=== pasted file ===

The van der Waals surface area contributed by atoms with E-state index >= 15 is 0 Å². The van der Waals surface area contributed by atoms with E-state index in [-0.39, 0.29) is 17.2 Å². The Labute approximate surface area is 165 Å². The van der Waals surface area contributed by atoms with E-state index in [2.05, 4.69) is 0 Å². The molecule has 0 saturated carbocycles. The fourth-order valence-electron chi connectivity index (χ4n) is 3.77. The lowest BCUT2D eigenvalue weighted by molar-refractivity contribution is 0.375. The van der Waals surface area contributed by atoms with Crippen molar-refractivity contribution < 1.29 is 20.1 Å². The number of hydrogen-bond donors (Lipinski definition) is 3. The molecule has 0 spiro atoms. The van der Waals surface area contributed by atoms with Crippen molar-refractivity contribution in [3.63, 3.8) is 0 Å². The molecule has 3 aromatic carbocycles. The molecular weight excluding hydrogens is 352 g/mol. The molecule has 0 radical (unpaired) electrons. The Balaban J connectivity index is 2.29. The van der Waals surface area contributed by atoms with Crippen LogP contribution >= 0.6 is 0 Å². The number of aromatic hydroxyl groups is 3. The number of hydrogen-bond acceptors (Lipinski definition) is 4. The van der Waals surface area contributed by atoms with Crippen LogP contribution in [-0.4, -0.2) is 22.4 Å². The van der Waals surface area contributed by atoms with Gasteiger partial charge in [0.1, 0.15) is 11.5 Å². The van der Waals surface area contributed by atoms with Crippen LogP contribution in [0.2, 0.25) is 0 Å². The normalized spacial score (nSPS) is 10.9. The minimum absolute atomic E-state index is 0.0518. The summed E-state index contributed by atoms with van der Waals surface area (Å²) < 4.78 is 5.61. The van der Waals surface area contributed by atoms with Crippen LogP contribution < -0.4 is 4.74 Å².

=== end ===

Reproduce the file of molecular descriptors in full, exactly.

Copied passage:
The van der Waals surface area contributed by atoms with E-state index >= 15 is 0 Å². The van der Waals surface area contributed by atoms with E-state index in [-0.39, 0.29) is 17.2 Å². The Labute approximate surface area is 165 Å². The van der Waals surface area contributed by atoms with E-state index in [2.05, 4.69) is 0 Å². The molecule has 0 saturated carbocycles. The fourth-order valence-electron chi connectivity index (χ4n) is 3.77. The lowest BCUT2D eigenvalue weighted by molar-refractivity contribution is 0.375. The van der Waals surface area contributed by atoms with Crippen molar-refractivity contribution < 1.29 is 20.1 Å². The number of hydrogen-bond donors (Lipinski definition) is 3. The molecule has 0 spiro atoms. The van der Waals surface area contributed by atoms with Crippen molar-refractivity contribution in [3.63, 3.8) is 0 Å². The molecule has 3 aromatic carbocycles. The molecular weight excluding hydrogens is 352 g/mol. The molecule has 0 radical (unpaired) electrons. The Balaban J connectivity index is 2.29. The van der Waals surface area contributed by atoms with Crippen LogP contribution >= 0.6 is 0 Å². The number of aromatic hydroxyl groups is 3. The number of hydrogen-bond acceptors (Lipinski definition) is 4. The van der Waals surface area contributed by atoms with Crippen LogP contribution in [-0.4, -0.2) is 22.4 Å². The van der Waals surface area contributed by atoms with Gasteiger partial charge in [0.1, 0.15) is 11.5 Å². The van der Waals surface area contributed by atoms with Crippen LogP contribution in [0.2, 0.25) is 0 Å². The normalized spacial score (nSPS) is 10.9. The minimum absolute atomic E-state index is 0.0518. The summed E-state index contributed by atoms with van der Waals surface area (Å²) < 4.78 is 5.61. The van der Waals surface area contributed by atoms with Crippen LogP contribution < -0.4 is 4.74 Å².